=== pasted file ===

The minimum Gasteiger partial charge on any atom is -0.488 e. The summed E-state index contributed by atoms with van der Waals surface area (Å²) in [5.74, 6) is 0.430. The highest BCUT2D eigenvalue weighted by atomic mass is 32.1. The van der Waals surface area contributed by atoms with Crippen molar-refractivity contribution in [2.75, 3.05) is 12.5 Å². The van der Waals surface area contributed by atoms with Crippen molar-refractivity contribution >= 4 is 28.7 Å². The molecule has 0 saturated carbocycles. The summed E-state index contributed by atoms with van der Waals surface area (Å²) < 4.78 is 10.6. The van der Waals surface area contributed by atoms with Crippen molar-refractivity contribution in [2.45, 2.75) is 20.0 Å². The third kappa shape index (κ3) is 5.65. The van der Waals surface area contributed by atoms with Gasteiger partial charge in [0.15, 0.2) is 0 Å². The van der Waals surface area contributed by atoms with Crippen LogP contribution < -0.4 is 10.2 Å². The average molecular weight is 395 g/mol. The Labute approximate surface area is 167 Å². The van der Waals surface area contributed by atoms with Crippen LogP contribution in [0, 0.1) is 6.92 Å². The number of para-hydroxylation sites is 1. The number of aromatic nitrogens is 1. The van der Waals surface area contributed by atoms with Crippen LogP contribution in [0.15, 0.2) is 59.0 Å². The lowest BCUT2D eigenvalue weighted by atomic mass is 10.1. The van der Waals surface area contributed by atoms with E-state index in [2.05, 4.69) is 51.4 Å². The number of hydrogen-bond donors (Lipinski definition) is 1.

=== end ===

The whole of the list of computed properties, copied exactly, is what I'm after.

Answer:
The minimum Gasteiger partial charge on any atom is -0.488 e. The summed E-state index contributed by atoms with van der Waals surface area (Å²) in [5.74, 6) is 0.430. The highest BCUT2D eigenvalue weighted by atomic mass is 32.1. The van der Waals surface area contributed by atoms with Crippen molar-refractivity contribution in [2.75, 3.05) is 12.5 Å². The van der Waals surface area contributed by atoms with Crippen molar-refractivity contribution >= 4 is 28.7 Å². The molecule has 0 saturated carbocycles. The summed E-state index contributed by atoms with van der Waals surface area (Å²) < 4.78 is 10.6. The van der Waals surface area contributed by atoms with Crippen molar-refractivity contribution in [2.45, 2.75) is 20.0 Å². The third kappa shape index (κ3) is 5.65. The van der Waals surface area contributed by atoms with Gasteiger partial charge in [0.15, 0.2) is 0 Å². The van der Waals surface area contributed by atoms with Crippen LogP contribution < -0.4 is 10.2 Å². The average molecular weight is 395 g/mol. The Labute approximate surface area is 167 Å². The van der Waals surface area contributed by atoms with Crippen LogP contribution in [0, 0.1) is 6.92 Å². The number of para-hydroxylation sites is 1. The number of aromatic nitrogens is 1. The van der Waals surface area contributed by atoms with Crippen LogP contribution in [0.15, 0.2) is 59.0 Å². The lowest BCUT2D eigenvalue weighted by atomic mass is 10.1. The van der Waals surface area contributed by atoms with E-state index in [2.05, 4.69) is 51.4 Å². The number of hydrogen-bond donors (Lipinski definition) is 1.